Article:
Bloomberg calls for ‘war on poverty’ on 1st California trip

Politics
Michael Bloomberg

File-This photo from Tuesday, March 28, 2006. , shows New York Mayor Michael Bloomberg listening as he testifies about gun control before Congress in Washington. Bloomberg announced in May 2006 that he was suing 15 dealers he accused of selling firearms illegally in other states, resulting in court-appointed monitoring for many targeted shops. (AP Photo/Gerald Herbert, File)

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STOCKTON, Calif. (AP) — Michael Bloomberg took his Democratic presidential campaign to California on Wednesday, pledging to launch a “war on poverty” at an event in a city once known as the nation’s foreclosure capital.

“As president, my job will be to move all Americans ahead, and that includes committing our country to new and innovative ways to combat poverty. There has to be a war on poverty,” the New York billionaire said while campaigning in Stockton.

His plan includes initiatives to raise the minimum wage and expand affordable housing. He outlined them after a community discussion with Stockton Mayor Michael Tubbs, who endorsed Bloomberg and said he had the “record, resources and relationships” to defeat President Donald Trump.

The trip marked Bloomberg’s first to California since launching his 2020 White House bid. Since he’s bypassing the four early voting states, Bloomberg — a former New York City mayor — is hanging his campaign success on states such as California, which votes on Super Tuesday and offers the biggest delegate haul in the primary contest. He’s already spent at least $60 million on television advertisements, though his spokesman wouldn’t say how much he’s spent in California specifically. He said the campaign has hired three staff members in California.

Bloomberg said he thinks his pragmatic message will resonate with Californians, nearly 15 million of whom will be eligible to vote in the 2020 Democratic presidential primary.

“Californians understand nothing’s simple — you have to have real solutions,” he said. “And you have to have the evolutionary rather than revolutionary change.”

While Bloomberg didn’t mention any of his rivals by name, it appeared a clear swat at the philosophies of progressive candidates such as Vermont Sen. Bernie Sanders, who is calling for a “political revolution.” Sanders is also competing aggressively in California, where his campaign has dozens of staff members on the ground already.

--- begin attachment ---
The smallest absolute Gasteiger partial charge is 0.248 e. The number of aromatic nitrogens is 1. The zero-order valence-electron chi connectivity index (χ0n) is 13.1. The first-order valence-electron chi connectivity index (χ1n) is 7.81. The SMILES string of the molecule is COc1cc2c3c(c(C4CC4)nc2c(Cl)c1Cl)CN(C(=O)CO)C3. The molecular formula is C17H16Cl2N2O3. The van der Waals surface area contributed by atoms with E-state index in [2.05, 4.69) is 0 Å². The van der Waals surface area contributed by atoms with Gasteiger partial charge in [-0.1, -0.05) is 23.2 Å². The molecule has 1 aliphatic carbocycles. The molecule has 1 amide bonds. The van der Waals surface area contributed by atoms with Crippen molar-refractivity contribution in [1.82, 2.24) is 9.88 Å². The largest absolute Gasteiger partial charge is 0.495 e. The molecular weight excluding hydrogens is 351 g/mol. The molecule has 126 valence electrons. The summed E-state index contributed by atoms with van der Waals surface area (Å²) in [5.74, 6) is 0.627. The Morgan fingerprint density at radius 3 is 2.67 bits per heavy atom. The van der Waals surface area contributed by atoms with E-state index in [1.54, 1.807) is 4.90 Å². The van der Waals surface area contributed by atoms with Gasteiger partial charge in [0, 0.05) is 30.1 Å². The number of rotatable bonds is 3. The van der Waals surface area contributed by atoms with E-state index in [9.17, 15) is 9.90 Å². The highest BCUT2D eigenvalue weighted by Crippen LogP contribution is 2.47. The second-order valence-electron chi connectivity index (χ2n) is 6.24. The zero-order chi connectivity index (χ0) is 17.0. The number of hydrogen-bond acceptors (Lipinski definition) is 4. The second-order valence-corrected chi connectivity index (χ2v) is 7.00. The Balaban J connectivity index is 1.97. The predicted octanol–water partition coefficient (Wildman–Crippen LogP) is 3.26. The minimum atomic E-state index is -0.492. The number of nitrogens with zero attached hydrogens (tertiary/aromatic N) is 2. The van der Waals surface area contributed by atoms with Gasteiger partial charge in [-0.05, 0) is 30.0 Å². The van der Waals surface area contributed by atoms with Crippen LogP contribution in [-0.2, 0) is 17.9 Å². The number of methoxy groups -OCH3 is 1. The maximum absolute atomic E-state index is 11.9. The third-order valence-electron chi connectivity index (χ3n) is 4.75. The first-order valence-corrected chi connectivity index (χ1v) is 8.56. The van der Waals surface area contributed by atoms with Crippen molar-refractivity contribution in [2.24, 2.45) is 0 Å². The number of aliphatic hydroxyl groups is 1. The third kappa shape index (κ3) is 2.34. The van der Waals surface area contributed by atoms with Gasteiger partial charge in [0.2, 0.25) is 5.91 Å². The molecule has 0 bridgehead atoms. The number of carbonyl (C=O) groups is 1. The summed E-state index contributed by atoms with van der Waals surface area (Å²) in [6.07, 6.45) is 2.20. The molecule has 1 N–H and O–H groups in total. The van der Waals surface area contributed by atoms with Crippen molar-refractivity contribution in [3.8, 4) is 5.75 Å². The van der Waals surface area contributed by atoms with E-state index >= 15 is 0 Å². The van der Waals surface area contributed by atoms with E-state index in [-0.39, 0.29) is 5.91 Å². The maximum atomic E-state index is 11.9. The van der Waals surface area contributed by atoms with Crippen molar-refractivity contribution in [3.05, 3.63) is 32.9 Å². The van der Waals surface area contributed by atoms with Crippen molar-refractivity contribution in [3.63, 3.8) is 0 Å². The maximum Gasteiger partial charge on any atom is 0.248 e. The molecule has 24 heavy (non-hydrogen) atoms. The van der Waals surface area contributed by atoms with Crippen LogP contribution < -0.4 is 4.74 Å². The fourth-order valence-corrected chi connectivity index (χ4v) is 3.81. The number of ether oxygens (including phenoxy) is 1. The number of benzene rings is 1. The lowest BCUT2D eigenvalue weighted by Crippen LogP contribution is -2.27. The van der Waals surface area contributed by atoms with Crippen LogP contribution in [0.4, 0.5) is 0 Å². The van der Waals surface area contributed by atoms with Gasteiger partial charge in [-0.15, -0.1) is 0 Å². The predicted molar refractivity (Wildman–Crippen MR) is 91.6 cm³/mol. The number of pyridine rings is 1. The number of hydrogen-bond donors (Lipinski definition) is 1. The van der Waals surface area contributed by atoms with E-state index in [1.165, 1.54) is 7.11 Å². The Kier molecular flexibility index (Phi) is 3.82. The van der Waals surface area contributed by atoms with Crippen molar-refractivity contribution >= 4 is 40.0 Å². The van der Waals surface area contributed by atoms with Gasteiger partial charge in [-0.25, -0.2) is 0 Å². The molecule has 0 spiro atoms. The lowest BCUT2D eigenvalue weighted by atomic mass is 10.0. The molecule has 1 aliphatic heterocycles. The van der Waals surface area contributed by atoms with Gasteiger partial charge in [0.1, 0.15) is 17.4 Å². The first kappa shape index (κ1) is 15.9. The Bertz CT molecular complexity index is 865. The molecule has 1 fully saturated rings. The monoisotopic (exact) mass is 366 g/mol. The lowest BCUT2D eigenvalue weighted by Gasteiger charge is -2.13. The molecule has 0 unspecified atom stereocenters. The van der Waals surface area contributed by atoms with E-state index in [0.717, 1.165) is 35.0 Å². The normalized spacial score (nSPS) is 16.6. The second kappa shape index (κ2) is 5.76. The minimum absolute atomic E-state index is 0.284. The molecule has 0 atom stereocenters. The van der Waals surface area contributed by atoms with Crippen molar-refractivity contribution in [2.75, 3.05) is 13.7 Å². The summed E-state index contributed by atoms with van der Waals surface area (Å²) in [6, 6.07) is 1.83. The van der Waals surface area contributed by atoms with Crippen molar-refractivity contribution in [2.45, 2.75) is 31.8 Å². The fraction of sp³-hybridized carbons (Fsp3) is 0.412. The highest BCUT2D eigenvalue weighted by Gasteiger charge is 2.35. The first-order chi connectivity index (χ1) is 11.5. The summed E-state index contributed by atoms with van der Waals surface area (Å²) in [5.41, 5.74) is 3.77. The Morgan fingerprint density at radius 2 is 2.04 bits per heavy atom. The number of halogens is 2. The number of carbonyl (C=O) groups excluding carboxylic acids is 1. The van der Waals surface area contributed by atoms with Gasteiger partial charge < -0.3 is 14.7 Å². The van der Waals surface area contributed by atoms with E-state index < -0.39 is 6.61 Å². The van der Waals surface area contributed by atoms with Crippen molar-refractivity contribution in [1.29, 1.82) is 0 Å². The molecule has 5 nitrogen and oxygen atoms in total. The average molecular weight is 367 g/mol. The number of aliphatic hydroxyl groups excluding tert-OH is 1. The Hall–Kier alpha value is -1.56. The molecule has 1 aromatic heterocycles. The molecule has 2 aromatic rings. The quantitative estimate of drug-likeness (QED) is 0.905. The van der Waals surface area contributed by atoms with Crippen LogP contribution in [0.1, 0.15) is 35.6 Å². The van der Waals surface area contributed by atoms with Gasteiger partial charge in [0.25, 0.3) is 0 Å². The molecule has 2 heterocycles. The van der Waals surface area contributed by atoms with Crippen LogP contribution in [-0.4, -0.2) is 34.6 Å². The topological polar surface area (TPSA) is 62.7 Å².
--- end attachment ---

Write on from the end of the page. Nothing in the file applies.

Tubbs, who was elected in 2017, defended Bloomberg’s use of his personal fortune to fund his presidential campaign, noting that Trump is a fundraising powerhouse who has amassed considerable money for his reelection bid. He said Bloomberg’s decision to visit Stockton, where the poverty rate tops 20%, and to talk about issues like income inequality showed his priorities.

“He’s not here and stopping for money. He’s here to connect with people who usually aren’t thought of in presidential campaigns,” Tubbs said.

In Bloomberg’s inequality plan, he’s proposing expanding tax credits to build low-income housing, increasing federal spending on public housing and launching a $10 billion competitive program to encourage cities to ease zoning restrictions that govern where and how developers can build. Proposals in the California Legislature to ease restrictive zoning, which critics say contribute to the state’s housing crisis, have failed.

Bloomberg is also calling for raising the minimum wage to $15 by 2025 and expanding a tax credit for low-wage workers.

Tubbs is the second California mayor to back Bloomberg; San Jose Mayor Sam Liccardo endorsed Bloomberg earlier this week. Columbia, South Carolina, Mayor Steve Benjamin also threw his support to Bloomberg. In winning support from mayors, Bloomberg is cutting into a group where one of his rivals for the Democratic nomination — South Bend, Indiana, Mayor Pete Buttigieg — has been trying to lock up support.

Later Wednesday, Bloomberg appeared alongside former California Gov. Jerry Brown at an event focused on climate change. Brown, who left office earlier this year, did not endorse Bloomberg. The two launched an organization aimed at fighting the rise in global temperatures several years ago.

Brown, speaking to The Associated Press, declined to comment on whether Bloomberg is a strong presidential candidate; he has largely avoided weighing in on the contest. But he said the candidates are not talking about climate change enough.

“What is really required is the creativity of a candidate to be able to bring climate change to the forefront,” Brown said. “If Mike Bloomberg can do that, that would make a major contribution to the cause.”

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